About this Research Topic
Biome shifting represents one major "tipping point". In response to global warming and human activity like land transformation, the ranges of plant species are shifting, contracting, and expanding into new territories and refugia with milder climates and increased water availability. Following the environmental change, inhabitants of a particular biome must either migrate to areas with favorable conditions or adapt.
Due to their lack of movement, shifts in range and species distribution in plants can be easier to study. However, difficulties in determining species habitat and any shifts arise when there is insufficient data to identify a species' historical range, or because that range may have recently been non-static. Inferences of historical or future shifts in a species' range and distribution depend heavily on the accuracy of the climatic data and the modeling procedure.
Despite criticism, species distribution models (SDMs) are a widely used tool for planning conservation efforts, identifying invasion hazards, mapping habitat suitability, and identifying shifts in a species' range. The entire method used to develop the SDM model, therefore, must be trustworthy, transparent, and repeatable. Modeled responses to environmental variables, mapping model predictions, and performance evaluations (strengths and weaknesses) all need careful consideration. So that such results can guide important decisions, help for the interpretation of model outputs should be available to persons without technical expertise.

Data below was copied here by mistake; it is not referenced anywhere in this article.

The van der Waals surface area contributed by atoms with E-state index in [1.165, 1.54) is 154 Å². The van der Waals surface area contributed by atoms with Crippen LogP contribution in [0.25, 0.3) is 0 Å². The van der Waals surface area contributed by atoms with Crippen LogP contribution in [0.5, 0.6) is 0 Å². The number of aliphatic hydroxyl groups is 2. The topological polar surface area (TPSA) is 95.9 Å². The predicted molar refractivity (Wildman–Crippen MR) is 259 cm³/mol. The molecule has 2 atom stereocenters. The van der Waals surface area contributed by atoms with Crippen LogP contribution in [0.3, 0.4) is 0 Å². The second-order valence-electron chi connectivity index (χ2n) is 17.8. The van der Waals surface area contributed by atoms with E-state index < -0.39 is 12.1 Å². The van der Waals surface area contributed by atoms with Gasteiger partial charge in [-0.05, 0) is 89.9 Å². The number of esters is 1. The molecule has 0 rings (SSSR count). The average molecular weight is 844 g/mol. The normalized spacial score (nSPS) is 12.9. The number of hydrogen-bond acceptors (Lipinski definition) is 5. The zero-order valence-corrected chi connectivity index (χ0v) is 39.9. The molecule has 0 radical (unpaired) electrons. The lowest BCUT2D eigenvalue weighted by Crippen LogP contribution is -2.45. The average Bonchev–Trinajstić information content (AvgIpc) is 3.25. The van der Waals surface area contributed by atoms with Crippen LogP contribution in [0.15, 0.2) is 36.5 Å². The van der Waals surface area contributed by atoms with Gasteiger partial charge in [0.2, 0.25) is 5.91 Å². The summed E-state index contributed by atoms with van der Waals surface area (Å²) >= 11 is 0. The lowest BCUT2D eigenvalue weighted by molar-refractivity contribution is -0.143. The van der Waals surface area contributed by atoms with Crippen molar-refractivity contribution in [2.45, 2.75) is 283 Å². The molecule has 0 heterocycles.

This Research Topic will compile promising papers which present and apply rigorous SDMs to test biological hypotheses, plus new ideas on the mechanisms underlying range and distribution shifts.
We therefore invite submissions of all types covering the following subtopics:
1) The effects of species range shifts on the preservation of endemic and threatened plant species;
2) Monitoring keystone species range change due to climate change;
3) Projections of climate change and changes in the climatic range of ecologically significant plant species;
4) The effects of climate change on the ideal climatic range for important agricultural crops.
Keywords: species distribution, range shifts, biome shifts, habitat change, climate change
Important Note: All contributions to this Research Topic must be within the scope of the section and journal to which they are submitted, as defined in their mission statements. Frontiers reserves the right to guide an out-of-scope manuscript to a more suitable section or journal at any stage of peer review.